SpacePolicyOnline.com Latest News
Fourteen Nobel Prize winners plus former NASA officials, former astronauts and others sent a letter to House Science and Technology Committee Chairman Bart Gordon (D-TN) urging him to reconsider the provisions of the NASA authorization bill (H.R. 5781) reported by his committee. The bill has not yet been voted upon by the House.
The letter supports President Obama's plan to rely exclusively on commercial companies to launch astronauts to low Earth orbit (LEO) instead of NASA: "first, allow commercial providers to handle operations in low Earth orbit so that NASA's human spaceflight program can focus on exploration beyond Earth orbit instead of trying to 'do it all,' which is unaffordable." The House committee's version of the bill supports "commercial crew" conceptually, but would not provide the level of financial support requested by the President for FY2011 and projected through FY2015, a total of almost $6 billion. Instead, the House committee recommends loans and loan guarantees to assist the commercial companies.
Both the House committee's bill and the bill that passed the Senate last month (S. 3729) require NASA to develop its own crew transportation system for LEO and beyond, promising that the government system will not compete with any commercial systems that emerge. The Senate bill is much more supportive of commercial efforts, though not as strongly as the President.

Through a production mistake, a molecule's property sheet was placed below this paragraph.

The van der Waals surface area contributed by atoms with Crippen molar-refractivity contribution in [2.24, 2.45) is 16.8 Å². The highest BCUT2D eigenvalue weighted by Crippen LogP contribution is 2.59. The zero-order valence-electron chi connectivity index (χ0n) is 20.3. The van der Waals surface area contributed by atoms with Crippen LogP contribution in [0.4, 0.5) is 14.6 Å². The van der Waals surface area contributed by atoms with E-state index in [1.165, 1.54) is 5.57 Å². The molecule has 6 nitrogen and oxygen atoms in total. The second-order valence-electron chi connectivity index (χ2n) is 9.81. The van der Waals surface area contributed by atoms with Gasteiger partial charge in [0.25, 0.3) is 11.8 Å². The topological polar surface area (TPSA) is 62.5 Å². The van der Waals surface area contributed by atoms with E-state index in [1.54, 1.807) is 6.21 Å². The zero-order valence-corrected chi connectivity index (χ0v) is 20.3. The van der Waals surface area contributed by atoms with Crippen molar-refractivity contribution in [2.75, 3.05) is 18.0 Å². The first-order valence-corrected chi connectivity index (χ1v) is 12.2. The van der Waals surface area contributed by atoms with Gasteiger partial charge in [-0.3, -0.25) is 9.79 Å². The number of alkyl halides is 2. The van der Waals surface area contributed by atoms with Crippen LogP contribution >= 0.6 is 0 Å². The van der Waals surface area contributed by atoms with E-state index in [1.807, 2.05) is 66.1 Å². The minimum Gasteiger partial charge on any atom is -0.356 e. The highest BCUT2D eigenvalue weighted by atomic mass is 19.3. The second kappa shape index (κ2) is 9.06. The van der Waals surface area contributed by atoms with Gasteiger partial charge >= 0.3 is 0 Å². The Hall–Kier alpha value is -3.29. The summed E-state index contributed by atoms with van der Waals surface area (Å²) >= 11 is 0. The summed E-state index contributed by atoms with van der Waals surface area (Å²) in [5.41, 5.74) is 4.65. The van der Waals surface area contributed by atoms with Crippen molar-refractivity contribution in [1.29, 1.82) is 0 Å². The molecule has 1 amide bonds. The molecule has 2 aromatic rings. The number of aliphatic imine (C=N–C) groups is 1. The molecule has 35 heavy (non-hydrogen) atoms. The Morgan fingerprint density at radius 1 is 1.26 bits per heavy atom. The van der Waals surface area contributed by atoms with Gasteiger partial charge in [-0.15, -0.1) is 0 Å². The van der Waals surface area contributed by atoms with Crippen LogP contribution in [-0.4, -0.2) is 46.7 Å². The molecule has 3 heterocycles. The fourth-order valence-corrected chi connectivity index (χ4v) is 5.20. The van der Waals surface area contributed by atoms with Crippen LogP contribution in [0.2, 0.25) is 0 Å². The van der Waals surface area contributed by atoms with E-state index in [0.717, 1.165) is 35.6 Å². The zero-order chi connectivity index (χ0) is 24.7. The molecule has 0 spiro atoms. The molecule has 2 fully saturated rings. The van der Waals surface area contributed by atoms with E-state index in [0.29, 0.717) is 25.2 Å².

Funding for the new NASA crew transportation system and for a possible additional space shuttle flight would come primarily from technology development funds requested for NASA's Exploration Systems Mission Directorate in both bills. A separate pot of technology development money allocated to NASA's Chief Technologist, Bobby Braun, would be fully funded in the House committee's bill, but cut significantly by the Senate.
Though the letter is only to the House, not the Senate, it calls for restoration of the technology development funding. It also supports robotic precursor missions. The House committee says in its report (H. Rept. 111-576) that it considers robotic precursons only as "'nice-to-have' until the mission objectives to justify a robotic reconnaissance mission in advance of planned human exploration are established." Lastly, the letter urges more investment in university and student research.
Among the signers of the letter are Nobelist David Baltimore and University of Michigan Professor Lennard Fisk, both of whom were members of the National Academies' committee that wrote the 2009 "America's Future in Space" report. Dr. Fisk and another letter signer, Nobelist Charles Townes, are former chairmen of the National Research Council's Space Studies Board. Bill Nye, who will soon become executive director of the Planetary Society, is another signatory; the Planetary Society sent a separate letter with similar views to the bipartisan leadership of the House and Senate authorization and appropriations subcommittees that oversee NASA earlier in August.